The Wirtz family gardens are the stuff of landscaping legend. Beginning with patriarch Jacques Wirtz, establishing his own Antwerp-based firm in 1950 — the Wirtz sons would join in 1990 — their portfolio and legacy of monumental gardens now spans Western Europe and India.
You'll note they have a way with hedges:
Hedges used as boundaries, screens, textural planes, undulating forms, sculptural colossuses, metaphorical canvases, and whatever else suits them and the project. Elder Wirtz Jacques is known in particular for his use of evergreens and grasses.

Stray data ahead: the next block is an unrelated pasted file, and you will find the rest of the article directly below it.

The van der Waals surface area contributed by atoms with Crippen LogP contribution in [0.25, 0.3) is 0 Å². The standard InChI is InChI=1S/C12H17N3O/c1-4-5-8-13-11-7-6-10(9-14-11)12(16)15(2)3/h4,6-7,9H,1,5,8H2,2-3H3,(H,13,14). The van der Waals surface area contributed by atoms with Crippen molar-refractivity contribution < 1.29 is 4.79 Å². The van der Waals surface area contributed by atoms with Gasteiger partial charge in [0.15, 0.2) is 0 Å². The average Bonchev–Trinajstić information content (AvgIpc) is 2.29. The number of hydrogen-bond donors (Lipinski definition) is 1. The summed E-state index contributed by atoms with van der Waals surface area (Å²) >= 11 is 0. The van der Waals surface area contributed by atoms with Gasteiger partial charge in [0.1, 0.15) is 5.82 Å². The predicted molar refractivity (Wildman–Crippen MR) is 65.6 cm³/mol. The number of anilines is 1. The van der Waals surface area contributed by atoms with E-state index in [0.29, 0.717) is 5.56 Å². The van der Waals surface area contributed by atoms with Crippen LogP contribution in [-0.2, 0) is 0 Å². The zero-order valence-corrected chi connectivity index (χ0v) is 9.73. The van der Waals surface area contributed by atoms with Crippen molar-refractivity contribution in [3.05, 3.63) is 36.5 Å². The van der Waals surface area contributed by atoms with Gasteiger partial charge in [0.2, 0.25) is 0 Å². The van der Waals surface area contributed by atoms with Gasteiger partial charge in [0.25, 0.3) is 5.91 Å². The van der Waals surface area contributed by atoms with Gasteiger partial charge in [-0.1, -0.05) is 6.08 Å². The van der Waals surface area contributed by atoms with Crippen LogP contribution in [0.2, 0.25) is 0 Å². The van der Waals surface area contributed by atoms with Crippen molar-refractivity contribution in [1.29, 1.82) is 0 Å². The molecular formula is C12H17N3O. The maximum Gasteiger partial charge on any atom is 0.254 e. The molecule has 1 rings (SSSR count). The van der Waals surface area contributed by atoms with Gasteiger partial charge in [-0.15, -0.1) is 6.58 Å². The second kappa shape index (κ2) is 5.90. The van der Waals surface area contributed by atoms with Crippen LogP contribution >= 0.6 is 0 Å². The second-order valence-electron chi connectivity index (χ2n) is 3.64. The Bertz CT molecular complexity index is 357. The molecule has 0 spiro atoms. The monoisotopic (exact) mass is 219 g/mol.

The epitome of lushness, a Wirtz garden is loaded with texture and shape. They also tend to favor a limited palette. Eschewing flowers (for the most part, see an exception below) and other non-greenery. When the non-evergreens turn dormant brown in winter, it fits into the Wirtz master plan, as does autumn frost and winter snow. Their gardens are nothing if not monolithic-philiac.